• Instead, we view a standard popcorn flick, one without thematic heft or insight into human beings.
  • Final Grade: C-
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30 thoughts on “Godzilla (2014)

    • In the end, it is. Which is a shame – I can see why some have loved it so. The first fifty minutes are borderline excellent. Had the entire film equaled the beginning’s quality, I might have given this an A-minus.

      But the last fifty minutes, in my opinion, are closer to F-quality

      So on balance, the picture is, as you said, ‘Meh.’ I wouldn’t recommend you run out to see it anytime soon.

  1. I’m not a fan of the character development (or lack thereof) here either. The human characters aren’t good at all, and it really hurts the film. That being said, the tension-building is excellent and Godzilla looks incredible! Great review.

    Adam.

    • The characters are bland and annoying, no doubt. But I think the storytelling for the first hour is pretty awesome. Once the monsters show up, as cool as they are, the story goes down hill fast.

  2. Your concerns are valid. I agree with them, but I didn’t mind it as much I suppose. I believe the characters did just enough to make us care, but still were pretty uninteresting if that makes sense. ATJ is pretty weak here, along with others. Weird, because I like most of his work.

    I confess I probably loved the spectacle more than anything else, which it nails perfectly.

  3. I enjoyed this quite a bit. I didn’t care about the humans. It was all about Godzilla for me. A real throwback to films like Alien, another movie about a creature as humans simply got picked off one by one.

    • Yes. With the exception of Ellen Ripley, who was not only well developed but also instrumental in the plot. The Aliens were the visual attraction in those movies, I grant, but I’d argue Ripley is the reason we cared about and remember the flick. She makes it resonate.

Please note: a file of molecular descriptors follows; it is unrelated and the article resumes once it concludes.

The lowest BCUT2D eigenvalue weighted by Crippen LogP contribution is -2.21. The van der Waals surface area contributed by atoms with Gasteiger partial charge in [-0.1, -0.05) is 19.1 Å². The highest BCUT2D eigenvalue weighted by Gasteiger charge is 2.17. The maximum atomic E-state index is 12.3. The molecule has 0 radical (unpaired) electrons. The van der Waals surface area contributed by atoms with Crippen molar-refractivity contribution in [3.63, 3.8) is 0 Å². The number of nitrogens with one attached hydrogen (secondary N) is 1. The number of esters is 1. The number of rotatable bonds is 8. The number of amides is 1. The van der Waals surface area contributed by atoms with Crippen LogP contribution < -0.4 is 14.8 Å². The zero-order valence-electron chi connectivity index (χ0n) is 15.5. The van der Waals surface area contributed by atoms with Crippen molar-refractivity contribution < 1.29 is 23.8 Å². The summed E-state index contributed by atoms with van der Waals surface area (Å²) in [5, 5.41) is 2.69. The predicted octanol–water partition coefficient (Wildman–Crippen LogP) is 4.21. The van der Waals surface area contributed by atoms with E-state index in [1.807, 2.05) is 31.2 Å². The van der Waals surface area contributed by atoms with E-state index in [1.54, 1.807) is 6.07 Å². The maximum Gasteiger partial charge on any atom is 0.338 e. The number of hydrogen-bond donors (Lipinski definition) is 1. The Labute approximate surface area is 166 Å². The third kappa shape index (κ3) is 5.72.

Nothing serves the same purpose here.

  4. As I LOVE Pacific Rim, I thought I’d wholly enjoy this one but heh it was nowhere near as much fun. It took way too long for the monster to show up and the mood is just too grim to be entertaining. I wish they had made it lighter and fun like Pac Rim, but ah well, it’s kinda forgettable. Plus I think they made Aaron Johnson’s character so boring, tho I generally like him as an actor.

  5. I think this had a chance to be a perfect movie if they had decided to center it around Cranston and his quest to avenge the death of his wife. When he was onscreen, the film had nothing but my full attention. They really should not have turned it towards his son…

    • I agree it was far better when Cranston was the focus.

      But I would have been fine, I think, with the shift to his son, if they had continued making the people at least marginally interesting. And/or continued surprising me by being willing to kill characters I figured would never die. That they did neither of those things is why the narrative fails for me.